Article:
In addition to this, to further increase diversity, the government should increase its funding of Educate Together Schools. Educate Together aims to meet a growing need in Irish society for schools that recognise the developing diversity of Irish life and the modern need for democratic management structures.

In particular, Educate Together guarantees children and parents of all faiths and none equal respect and equal access to education, including the
operation and management thereof. The Government would argue that it is providing funding for these schools but the level of funding is not meeting the level of demand and consequently Educate Together cannot offer as many places to children as are required by their parents who are seeking an alternative to schools offering education with a Catholic ethos.

So there may still be a role for the Catholic Church in schools or in education to facilitate those parents who still want that for their children, but at present the role of the Catholic Church in our education system is improper and the way forward is for the government to more fully embrace State run national schools and to increase funding for alternative patrons considerably.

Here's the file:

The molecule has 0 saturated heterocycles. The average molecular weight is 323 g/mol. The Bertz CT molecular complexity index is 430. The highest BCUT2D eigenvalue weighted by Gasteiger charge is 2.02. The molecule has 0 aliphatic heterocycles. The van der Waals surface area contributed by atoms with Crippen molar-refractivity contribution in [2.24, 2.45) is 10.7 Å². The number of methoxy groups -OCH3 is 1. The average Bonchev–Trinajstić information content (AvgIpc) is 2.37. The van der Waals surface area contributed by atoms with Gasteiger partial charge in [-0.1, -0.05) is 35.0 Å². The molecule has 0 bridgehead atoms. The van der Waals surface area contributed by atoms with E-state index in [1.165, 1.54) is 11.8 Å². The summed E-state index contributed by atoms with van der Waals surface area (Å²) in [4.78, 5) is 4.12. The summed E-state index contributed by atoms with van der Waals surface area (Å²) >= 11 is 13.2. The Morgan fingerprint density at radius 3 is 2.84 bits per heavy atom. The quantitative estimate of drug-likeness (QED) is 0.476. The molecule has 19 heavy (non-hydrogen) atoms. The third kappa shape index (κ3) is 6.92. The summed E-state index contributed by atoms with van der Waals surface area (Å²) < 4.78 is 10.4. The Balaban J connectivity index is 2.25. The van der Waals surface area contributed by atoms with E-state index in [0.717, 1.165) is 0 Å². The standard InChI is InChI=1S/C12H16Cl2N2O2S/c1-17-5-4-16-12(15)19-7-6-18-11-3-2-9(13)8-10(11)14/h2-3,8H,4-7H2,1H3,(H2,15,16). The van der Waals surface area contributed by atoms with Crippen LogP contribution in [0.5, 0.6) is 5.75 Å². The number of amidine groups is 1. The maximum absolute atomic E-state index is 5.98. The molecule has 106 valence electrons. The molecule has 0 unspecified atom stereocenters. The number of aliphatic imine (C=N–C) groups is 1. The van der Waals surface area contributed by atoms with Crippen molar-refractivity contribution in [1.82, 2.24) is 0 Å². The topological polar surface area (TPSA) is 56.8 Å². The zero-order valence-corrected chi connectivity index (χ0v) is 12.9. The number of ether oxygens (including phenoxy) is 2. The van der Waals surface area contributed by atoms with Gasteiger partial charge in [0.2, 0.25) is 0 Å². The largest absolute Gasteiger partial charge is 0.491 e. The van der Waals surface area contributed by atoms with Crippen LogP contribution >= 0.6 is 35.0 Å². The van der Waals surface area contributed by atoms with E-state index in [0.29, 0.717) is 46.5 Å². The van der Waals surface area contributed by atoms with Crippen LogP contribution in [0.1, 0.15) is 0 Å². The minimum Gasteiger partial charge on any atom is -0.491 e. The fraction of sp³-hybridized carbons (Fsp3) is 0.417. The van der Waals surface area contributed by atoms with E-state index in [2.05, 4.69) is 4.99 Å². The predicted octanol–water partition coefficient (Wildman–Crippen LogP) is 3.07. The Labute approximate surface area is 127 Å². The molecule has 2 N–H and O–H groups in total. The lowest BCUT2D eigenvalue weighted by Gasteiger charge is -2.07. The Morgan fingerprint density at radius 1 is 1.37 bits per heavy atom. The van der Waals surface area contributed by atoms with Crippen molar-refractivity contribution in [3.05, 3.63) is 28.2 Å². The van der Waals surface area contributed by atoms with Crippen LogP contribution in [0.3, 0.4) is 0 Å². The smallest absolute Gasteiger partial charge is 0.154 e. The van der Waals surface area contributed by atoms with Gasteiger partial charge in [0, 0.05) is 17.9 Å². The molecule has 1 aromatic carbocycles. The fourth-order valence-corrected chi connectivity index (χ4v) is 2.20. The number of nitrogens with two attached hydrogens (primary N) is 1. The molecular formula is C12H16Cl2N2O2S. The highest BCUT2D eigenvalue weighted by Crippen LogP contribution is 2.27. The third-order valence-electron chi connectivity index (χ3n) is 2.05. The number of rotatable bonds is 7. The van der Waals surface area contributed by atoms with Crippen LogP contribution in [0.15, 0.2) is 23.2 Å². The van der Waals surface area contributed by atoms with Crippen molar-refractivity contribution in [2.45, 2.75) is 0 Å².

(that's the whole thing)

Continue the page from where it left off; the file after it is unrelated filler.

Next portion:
Read Archbishop Diarmuid Martin’s speech, ‘Keeping the Show on the Road’>

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About the author:

Andrew Madden  / Author of Altar Boy, a Story of Life After Abuse. Spent over 15 years campaigning for the safety, welfare, and protection of children and was the first person in Ireland to go public about clerical child sexual abuse in 1995